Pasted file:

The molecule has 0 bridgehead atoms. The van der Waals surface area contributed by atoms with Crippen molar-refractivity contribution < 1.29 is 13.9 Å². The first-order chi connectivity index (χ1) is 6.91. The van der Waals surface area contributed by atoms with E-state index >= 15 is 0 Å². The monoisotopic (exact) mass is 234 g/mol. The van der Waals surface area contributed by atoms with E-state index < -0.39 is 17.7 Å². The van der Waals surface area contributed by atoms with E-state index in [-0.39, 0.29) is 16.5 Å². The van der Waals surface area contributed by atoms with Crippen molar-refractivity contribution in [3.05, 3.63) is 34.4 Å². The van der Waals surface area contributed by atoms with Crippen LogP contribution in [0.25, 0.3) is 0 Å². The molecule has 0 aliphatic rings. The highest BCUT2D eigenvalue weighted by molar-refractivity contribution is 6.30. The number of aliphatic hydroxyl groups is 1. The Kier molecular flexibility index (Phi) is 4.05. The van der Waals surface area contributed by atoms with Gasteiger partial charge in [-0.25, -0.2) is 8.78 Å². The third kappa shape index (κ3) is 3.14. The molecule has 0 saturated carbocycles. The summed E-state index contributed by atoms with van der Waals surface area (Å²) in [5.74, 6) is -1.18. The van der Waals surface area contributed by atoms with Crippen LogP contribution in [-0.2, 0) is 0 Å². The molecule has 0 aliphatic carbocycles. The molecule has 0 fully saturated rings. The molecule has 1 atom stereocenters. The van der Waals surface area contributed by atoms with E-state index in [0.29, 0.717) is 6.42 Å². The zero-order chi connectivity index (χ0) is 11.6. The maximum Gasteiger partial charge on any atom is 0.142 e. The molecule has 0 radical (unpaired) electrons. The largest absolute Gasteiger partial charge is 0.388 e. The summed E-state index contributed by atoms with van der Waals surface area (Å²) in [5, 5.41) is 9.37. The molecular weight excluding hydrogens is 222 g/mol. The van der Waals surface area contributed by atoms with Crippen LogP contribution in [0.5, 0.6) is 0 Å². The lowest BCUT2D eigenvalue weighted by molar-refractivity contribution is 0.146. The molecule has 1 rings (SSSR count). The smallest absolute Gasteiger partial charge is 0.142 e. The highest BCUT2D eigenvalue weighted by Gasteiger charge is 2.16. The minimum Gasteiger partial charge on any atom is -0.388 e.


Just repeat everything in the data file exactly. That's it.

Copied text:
The molecule has 0 bridgehead atoms. The van der Waals surface area contributed by atoms with Crippen molar-refractivity contribution < 1.29 is 13.9 Å². The first-order chi connectivity index (χ1) is 6.91. The van der Waals surface area contributed by atoms with E-state index >= 15 is 0 Å². The monoisotopic (exact) mass is 234 g/mol. The van der Waals surface area contributed by atoms with E-state index < -0.39 is 17.7 Å². The van der Waals surface area contributed by atoms with E-state index in [-0.39, 0.29) is 16.5 Å². The van der Waals surface area contributed by atoms with Crippen molar-refractivity contribution in [3.05, 3.63) is 34.4 Å². The van der Waals surface area contributed by atoms with Crippen LogP contribution in [0.25, 0.3) is 0 Å². The molecule has 0 aliphatic rings. The highest BCUT2D eigenvalue weighted by molar-refractivity contribution is 6.30. The number of aliphatic hydroxyl groups is 1. The Kier molecular flexibility index (Phi) is 4.05. The van der Waals surface area contributed by atoms with Gasteiger partial charge in [-0.25, -0.2) is 8.78 Å². The third kappa shape index (κ3) is 3.14. The molecule has 0 saturated carbocycles. The summed E-state index contributed by atoms with van der Waals surface area (Å²) in [5.74, 6) is -1.18. The van der Waals surface area contributed by atoms with Crippen LogP contribution in [-0.2, 0) is 0 Å². The molecule has 0 aliphatic carbocycles. The molecule has 0 fully saturated rings. The molecule has 1 atom stereocenters. The van der Waals surface area contributed by atoms with E-state index in [0.29, 0.717) is 6.42 Å². The zero-order chi connectivity index (χ0) is 11.6. The maximum Gasteiger partial charge on any atom is 0.142 e. The molecule has 0 radical (unpaired) electrons. The largest absolute Gasteiger partial charge is 0.388 e. The summed E-state index contributed by atoms with van der Waals surface area (Å²) in [5, 5.41) is 9.37. The molecular weight excluding hydrogens is 222 g/mol. The van der Waals surface area contributed by atoms with Crippen LogP contribution in [0.5, 0.6) is 0 Å². The lowest BCUT2D eigenvalue weighted by molar-refractivity contribution is 0.146. The molecule has 1 rings (SSSR count). The smallest absolute Gasteiger partial charge is 0.142 e. The highest BCUT2D eigenvalue weighted by Gasteiger charge is 2.16. The minimum Gasteiger partial charge on any atom is -0.388 e.